As the first hour of the race concludes, the hypercar vehicles begin to enter the pit. Meanwhile, Sarah Bovy of the Iron Dames caught up to the Ferrari #21 in first spot of the GTE Am class and is clearly aiming to pass the competition. The Porsche #6 returns from the pit on ninth spot, marking the moment for the 963 #5 to enter pitlane. As they had in the IMSA, the team decides not to change their tires and therefore saves precious seconds. For the Porsche 963 #6, this means a return to the race on third spot.
Throughout the following hour, the Porsche #6 fluctuates between attack and defense against two familiar opponents: When factory driver Laurens Vanthoor isn't countering the Ferrari #50, he is working hard on reducing the distance to the leading Toyota #7. During this time, the Iron Dames experience a similar situation: Sarah Bovy is in constant battle with Cadillac and sometimes Ferrari, her position circling between spots two and three.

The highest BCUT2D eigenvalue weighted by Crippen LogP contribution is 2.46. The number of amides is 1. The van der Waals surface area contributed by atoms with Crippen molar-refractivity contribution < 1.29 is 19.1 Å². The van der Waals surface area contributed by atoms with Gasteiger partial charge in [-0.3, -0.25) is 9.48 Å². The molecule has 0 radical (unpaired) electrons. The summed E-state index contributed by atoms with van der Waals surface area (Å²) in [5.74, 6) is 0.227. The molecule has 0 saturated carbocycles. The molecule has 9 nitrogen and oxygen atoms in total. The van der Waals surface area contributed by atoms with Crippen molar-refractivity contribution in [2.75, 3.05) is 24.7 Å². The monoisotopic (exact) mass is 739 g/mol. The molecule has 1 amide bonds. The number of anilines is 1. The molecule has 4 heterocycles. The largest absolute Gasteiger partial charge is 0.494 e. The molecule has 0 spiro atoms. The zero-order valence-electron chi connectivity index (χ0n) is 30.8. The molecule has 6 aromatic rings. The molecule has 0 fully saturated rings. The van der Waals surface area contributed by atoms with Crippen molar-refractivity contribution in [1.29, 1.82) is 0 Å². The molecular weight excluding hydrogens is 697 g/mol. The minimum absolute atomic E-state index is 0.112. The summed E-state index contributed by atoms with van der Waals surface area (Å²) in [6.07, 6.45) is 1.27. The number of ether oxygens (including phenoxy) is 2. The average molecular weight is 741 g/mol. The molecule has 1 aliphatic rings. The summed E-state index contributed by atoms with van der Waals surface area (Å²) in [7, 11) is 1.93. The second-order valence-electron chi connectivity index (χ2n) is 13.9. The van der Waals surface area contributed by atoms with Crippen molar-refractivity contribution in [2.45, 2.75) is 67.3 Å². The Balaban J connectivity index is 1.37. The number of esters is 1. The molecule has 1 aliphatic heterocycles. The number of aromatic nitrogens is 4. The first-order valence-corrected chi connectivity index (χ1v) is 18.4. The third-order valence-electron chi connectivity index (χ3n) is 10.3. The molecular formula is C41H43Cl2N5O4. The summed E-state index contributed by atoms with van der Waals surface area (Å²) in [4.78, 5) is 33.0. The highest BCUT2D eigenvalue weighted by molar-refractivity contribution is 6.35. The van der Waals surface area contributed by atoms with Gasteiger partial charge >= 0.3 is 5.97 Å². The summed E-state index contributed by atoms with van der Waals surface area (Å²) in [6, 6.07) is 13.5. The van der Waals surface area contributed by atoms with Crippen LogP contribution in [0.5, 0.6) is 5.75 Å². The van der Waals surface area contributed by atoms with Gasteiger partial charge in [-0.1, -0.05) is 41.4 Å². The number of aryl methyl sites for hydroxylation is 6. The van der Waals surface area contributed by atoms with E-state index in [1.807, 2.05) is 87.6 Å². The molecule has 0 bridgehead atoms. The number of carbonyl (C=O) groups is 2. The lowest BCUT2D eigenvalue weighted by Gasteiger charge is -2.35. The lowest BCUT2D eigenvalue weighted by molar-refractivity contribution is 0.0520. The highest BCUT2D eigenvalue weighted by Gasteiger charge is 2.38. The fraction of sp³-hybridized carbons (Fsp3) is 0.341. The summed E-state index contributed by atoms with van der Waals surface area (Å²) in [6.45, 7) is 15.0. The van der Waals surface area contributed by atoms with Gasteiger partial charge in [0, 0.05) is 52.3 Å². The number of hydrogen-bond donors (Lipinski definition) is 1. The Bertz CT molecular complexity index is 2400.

As the second hour of the race begins, the hypercar vehicles enter the pit once more. This time, the Porsche Penske Motorsport Team opts to switch tires and drivers – in the #5, Frédéric Makowiecki steps behind the wheel, while Kévin Estre switches into the #6. Both vehicles return to almost the same spots as before: number five on seventh spot. #6 on fourth behind the Ferrari #51. An entire hour later, the Iron Dames decide to switch drivers. Rahel Frey steps up to steer the Porsche 911 RSR with the number 85, and maintains the same focus as her team colleague Sarah Bovy. After two and a half hours, she pushes onward onto first spot of the GTE Am class.